• fire damage to the property;
  • personal property, such as appliances, chairs, tables and dishware;
  • additional business expense coverage, in case you need to relocate while the building is being repaired after a covered loss.

Are there coverage options that I may not even be thinking about?

Whether you rent or own the building, you may also want specialty insurance coverage. This type of insurance is customized coverage for losses that are unique to your business or industry. For example, some clients who own restaurants add sign and glass coverage, because outdoor signs and building glass are expensive and an easy target for vandals. One customer owns a restaurant filled with valuable sports memorabilia — autographed photos, collectible jerseys, balls signed by winning teams. These items are difficult and expensive to replace. He has additional fine arts coverage, which provides coverage against loss for these items.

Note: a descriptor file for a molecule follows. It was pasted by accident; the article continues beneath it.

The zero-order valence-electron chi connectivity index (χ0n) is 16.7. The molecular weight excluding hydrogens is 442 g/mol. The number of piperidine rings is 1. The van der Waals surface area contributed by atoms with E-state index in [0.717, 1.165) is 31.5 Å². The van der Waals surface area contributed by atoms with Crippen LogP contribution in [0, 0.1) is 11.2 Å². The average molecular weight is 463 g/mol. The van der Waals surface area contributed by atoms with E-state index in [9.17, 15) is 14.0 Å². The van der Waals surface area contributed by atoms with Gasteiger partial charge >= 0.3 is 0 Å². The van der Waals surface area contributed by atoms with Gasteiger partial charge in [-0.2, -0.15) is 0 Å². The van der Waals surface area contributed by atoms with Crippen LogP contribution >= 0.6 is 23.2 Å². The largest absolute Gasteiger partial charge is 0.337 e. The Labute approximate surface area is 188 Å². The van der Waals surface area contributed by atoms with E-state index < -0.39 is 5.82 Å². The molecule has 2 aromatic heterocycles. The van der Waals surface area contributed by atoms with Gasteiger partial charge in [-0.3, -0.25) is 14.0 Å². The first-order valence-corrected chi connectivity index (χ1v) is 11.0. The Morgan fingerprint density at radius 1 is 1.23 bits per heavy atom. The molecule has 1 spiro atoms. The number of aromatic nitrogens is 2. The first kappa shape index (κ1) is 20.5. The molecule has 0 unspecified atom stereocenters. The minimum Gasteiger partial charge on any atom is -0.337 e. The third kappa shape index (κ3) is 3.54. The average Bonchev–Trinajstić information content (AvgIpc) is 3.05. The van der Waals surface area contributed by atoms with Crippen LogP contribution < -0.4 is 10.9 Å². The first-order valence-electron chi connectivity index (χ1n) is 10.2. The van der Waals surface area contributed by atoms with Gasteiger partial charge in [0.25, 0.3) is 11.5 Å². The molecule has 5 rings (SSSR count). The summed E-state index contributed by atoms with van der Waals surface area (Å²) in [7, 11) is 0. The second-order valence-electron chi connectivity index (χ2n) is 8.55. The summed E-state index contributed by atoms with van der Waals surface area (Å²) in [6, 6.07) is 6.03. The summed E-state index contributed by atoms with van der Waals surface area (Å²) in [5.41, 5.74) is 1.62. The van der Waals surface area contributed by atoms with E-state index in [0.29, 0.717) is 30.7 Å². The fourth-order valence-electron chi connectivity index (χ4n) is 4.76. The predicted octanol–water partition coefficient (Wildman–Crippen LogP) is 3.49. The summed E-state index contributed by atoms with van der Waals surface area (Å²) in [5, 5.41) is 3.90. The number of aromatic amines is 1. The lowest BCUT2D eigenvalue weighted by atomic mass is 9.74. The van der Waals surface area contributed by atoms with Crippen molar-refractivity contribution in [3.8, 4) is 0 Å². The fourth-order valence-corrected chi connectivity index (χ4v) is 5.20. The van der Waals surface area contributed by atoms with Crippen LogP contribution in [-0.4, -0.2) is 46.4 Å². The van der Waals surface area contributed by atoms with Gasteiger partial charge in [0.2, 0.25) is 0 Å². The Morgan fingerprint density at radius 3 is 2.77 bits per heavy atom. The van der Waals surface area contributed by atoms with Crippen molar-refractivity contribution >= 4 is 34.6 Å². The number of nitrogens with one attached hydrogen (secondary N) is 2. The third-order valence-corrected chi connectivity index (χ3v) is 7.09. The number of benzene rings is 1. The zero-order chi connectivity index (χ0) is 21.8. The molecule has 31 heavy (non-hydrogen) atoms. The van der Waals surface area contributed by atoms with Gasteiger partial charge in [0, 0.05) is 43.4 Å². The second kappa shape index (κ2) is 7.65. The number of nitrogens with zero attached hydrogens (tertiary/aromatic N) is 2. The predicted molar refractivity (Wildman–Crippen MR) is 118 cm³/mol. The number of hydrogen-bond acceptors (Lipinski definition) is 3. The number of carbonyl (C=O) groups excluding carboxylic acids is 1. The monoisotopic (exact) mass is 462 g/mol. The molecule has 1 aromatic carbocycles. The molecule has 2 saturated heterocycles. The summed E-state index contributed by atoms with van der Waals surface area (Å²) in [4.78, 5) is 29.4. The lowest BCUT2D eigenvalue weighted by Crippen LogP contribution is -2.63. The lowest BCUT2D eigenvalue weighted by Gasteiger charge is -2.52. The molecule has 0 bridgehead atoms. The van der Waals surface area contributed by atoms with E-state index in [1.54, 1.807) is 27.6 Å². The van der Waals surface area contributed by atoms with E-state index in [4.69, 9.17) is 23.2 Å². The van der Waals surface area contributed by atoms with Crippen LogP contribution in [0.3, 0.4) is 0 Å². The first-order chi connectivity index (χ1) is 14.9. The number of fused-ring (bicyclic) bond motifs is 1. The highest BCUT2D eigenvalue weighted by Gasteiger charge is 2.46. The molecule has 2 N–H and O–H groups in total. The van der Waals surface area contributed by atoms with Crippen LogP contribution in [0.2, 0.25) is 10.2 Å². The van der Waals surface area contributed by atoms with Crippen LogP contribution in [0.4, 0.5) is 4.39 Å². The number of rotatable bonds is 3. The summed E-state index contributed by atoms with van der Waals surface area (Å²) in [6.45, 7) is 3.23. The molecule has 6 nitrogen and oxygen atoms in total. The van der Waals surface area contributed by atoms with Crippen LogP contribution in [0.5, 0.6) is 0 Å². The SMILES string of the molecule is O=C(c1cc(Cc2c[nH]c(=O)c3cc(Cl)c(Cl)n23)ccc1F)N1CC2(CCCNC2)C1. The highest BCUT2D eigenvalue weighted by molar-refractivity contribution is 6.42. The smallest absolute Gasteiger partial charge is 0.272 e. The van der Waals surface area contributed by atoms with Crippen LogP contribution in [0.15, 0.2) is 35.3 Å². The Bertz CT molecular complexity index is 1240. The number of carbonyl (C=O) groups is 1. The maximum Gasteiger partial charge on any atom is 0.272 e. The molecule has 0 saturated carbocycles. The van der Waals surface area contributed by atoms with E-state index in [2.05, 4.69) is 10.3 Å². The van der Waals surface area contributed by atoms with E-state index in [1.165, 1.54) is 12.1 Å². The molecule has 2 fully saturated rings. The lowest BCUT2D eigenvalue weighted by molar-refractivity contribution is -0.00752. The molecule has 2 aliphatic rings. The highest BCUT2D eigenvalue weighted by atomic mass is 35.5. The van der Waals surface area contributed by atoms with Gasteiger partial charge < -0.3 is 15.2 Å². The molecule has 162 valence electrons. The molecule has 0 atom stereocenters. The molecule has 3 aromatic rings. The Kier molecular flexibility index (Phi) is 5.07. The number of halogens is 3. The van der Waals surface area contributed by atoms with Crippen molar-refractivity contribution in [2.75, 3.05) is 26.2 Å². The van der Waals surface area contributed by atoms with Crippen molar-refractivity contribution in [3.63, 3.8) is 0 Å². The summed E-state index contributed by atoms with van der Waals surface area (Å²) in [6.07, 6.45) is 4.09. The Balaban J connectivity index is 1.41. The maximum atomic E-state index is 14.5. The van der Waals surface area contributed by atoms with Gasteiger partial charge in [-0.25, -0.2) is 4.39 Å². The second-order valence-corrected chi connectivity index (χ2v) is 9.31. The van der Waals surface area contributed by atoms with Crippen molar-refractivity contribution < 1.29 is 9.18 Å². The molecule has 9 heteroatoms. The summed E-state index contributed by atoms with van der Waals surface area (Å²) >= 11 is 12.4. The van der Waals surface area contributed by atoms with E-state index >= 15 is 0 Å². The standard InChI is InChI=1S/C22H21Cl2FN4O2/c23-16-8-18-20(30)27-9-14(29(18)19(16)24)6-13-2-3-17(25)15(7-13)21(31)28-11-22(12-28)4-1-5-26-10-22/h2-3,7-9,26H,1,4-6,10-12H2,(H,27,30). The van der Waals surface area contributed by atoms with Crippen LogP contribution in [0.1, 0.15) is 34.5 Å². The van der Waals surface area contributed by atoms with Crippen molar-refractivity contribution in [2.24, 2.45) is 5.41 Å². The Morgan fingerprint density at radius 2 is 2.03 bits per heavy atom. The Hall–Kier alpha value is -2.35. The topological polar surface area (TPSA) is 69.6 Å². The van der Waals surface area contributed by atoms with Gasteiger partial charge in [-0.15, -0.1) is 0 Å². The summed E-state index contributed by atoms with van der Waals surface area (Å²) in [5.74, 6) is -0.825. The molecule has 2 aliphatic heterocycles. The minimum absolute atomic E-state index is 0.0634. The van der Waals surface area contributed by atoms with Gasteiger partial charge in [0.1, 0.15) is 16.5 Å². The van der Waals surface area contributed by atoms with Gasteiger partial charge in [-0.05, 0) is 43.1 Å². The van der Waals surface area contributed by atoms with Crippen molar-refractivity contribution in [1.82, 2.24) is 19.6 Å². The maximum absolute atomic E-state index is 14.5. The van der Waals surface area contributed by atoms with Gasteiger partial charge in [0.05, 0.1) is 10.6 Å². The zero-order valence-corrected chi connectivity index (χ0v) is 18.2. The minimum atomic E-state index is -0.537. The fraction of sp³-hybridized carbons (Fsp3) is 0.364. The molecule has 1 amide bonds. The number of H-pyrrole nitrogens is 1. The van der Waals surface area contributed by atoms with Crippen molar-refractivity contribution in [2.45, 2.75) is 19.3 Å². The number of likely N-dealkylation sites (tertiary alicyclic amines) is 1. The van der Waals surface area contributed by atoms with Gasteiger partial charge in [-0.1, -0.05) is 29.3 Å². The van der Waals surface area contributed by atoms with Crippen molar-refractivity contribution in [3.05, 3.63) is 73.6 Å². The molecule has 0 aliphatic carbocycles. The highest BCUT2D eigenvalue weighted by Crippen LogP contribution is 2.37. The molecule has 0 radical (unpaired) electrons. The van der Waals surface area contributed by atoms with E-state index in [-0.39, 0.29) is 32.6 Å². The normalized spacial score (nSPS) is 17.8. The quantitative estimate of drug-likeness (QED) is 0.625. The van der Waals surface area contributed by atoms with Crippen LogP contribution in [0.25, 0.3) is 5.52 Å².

If you rent the restaurant space and have made improvements to the building that your landlord didn’t reimburse you for, such as upgrading the commercial ventilation system, you may want to consider coverage for those investments in case one of these upgrades or improvements is damaged in a fire or other accident.






11 How much does restaurant insurance cost

How much does restaurant insurance cost in Florida?

The cost of restaurant insurance depends on the policies you choose, the unique risks your restaurant faces, and the value of your business property. Cost estimates are sourced from policies purchased by L and C Insurance customers.

Business owner’s policy costs for restaurants

Restaurant owners typically pay about $175 per month for a business owner’s policy (BOP), or a median annual premium of $2,080. The median value eliminates high and low outliers, providing better representation of typical restaurant insurance costs than the average value.